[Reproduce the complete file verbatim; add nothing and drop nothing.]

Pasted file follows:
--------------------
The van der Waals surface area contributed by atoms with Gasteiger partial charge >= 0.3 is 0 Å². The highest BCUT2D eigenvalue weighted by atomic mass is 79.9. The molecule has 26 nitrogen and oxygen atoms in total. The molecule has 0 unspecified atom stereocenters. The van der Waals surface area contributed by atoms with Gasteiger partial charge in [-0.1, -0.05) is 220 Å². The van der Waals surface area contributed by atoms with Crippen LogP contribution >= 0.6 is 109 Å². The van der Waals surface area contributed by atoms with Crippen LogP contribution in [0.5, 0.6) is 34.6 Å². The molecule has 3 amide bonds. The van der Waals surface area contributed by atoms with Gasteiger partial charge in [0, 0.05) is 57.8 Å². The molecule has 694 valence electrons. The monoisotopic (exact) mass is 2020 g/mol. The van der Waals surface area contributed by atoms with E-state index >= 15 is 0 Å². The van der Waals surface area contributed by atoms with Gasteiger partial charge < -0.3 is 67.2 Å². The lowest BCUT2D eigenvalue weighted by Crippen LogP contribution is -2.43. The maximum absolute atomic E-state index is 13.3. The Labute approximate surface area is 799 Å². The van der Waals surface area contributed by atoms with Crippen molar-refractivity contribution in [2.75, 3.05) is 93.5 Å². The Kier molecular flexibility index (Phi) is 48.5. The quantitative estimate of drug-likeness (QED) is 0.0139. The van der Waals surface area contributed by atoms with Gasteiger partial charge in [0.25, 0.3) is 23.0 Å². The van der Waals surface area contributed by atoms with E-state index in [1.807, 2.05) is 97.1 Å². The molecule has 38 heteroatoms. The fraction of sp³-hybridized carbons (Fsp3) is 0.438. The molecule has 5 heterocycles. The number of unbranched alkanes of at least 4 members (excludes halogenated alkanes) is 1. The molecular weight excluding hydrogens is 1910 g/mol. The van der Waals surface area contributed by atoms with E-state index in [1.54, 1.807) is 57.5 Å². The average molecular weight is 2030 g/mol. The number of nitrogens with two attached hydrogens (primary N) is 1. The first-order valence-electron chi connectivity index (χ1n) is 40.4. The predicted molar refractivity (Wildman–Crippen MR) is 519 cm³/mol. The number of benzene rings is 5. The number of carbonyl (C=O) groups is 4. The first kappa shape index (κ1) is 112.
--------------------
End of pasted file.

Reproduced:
The van der Waals surface area contributed by atoms with Gasteiger partial charge >= 0.3 is 0 Å². The highest BCUT2D eigenvalue weighted by atomic mass is 79.9. The molecule has 26 nitrogen and oxygen atoms in total. The molecule has 0 unspecified atom stereocenters. The van der Waals surface area contributed by atoms with Gasteiger partial charge in [-0.1, -0.05) is 220 Å². The van der Waals surface area contributed by atoms with Crippen LogP contribution >= 0.6 is 109 Å². The van der Waals surface area contributed by atoms with Crippen LogP contribution in [0.5, 0.6) is 34.6 Å². The molecule has 3 amide bonds. The van der Waals surface area contributed by atoms with Gasteiger partial charge in [0, 0.05) is 57.8 Å². The molecule has 694 valence electrons. The monoisotopic (exact) mass is 2020 g/mol. The van der Waals surface area contributed by atoms with E-state index >= 15 is 0 Å². The van der Waals surface area contributed by atoms with Gasteiger partial charge < -0.3 is 67.2 Å². The lowest BCUT2D eigenvalue weighted by Crippen LogP contribution is -2.43. The maximum absolute atomic E-state index is 13.3. The Labute approximate surface area is 799 Å². The van der Waals surface area contributed by atoms with Crippen molar-refractivity contribution in [2.75, 3.05) is 93.5 Å². The Kier molecular flexibility index (Phi) is 48.5. The quantitative estimate of drug-likeness (QED) is 0.0139. The van der Waals surface area contributed by atoms with Gasteiger partial charge in [0.25, 0.3) is 23.0 Å². The van der Waals surface area contributed by atoms with E-state index in [1.807, 2.05) is 97.1 Å². The molecule has 38 heteroatoms. The fraction of sp³-hybridized carbons (Fsp3) is 0.438. The molecule has 5 heterocycles. The number of unbranched alkanes of at least 4 members (excludes halogenated alkanes) is 1. The molecular weight excluding hydrogens is 1910 g/mol. The van der Waals surface area contributed by atoms with E-state index in [1.54, 1.807) is 57.5 Å². The average molecular weight is 2030 g/mol. The number of nitrogens with two attached hydrogens (primary N) is 1. The first-order valence-electron chi connectivity index (χ1n) is 40.4. The predicted molar refractivity (Wildman–Crippen MR) is 519 cm³/mol. The number of benzene rings is 5. The number of carbonyl (C=O) groups is 4. The first kappa shape index (κ1) is 112.